Getting Cabinet meetings out of the Town Hall was a key feature of the Labour administration's drive to open up the Council and engage better with local residents.
This evening we held our first meeting 'out on the road' at Holy Family Primary School in Prior Street, Cockerton. It was an occasion that few of those attending will forget.
The meeting coincided with a 'Talking Together' event, and was clearly well-attended from the number of cars jamming the side streets, and the packed gallery at the meeting.
Thinking laterally, an officer had taken 2 + 2 and made 4,000 by devising an introductory session where Cabinet members would be grilled by 7 and 8 year olds attending the school. Throwing, unscripted, politicians and young children (watched by their proud parents) into dialogue was an act of pure genius. It went something like this...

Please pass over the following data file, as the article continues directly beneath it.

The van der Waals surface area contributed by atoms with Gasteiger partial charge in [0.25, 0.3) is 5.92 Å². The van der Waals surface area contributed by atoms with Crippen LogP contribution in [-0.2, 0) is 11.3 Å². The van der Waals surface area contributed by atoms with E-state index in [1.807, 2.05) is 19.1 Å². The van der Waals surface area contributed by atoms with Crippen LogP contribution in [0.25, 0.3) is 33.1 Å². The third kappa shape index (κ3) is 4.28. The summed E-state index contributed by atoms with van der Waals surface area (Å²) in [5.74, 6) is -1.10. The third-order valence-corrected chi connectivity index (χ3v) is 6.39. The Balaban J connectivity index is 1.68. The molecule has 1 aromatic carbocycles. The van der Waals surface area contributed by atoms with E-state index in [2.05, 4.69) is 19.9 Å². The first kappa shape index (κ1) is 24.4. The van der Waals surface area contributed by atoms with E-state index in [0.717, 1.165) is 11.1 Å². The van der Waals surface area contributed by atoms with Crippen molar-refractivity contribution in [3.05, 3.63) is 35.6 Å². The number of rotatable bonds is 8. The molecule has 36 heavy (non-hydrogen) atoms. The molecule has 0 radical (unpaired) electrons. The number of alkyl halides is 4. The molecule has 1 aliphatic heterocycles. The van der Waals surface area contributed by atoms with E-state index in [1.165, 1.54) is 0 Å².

Questions ranged from 'what will you do about climate change?' to 'how will you stop motorbikes spoiling our parks?.' Whilst some councillors and senior officers instinctively replied as if they were addressing an adult, others tried (with varying degrees of success) to deconstruct their answers so they would be intelligible to a 7-year old.
The highlight for me was the first question, which was "why can't we have bigger pizzas at lunchtime?" and the Leader, chairing the meeting, promptly decided this was for me, with the Health portfolio.
It's fair to say that I gave a less-than-convincing answer as I waffled on about healthy eating, 5 portions of fruit and veg a day etc, and asked about the current mealtime arrangements. In stepped Cllr. McEwan, who manfully offered to help out, and began patiently explaining to the child in detail how they should seek out members of their school council, encourage them to conduct a survey, and then feedback the results to teachers.
At this point there was silence. Then one of the children piped up, "But we are the school council." Hilarity all round, whilst Cllr. McEwan asked that someone take the shovel off him, so he could stop digging.
In all seriousness, this was easily the most challenging Cabinet meeting I have attended, with members and officers questioned in detail not only by the children, but also by residents and opposition members too. It established a firm foundation on which to build for future sessions.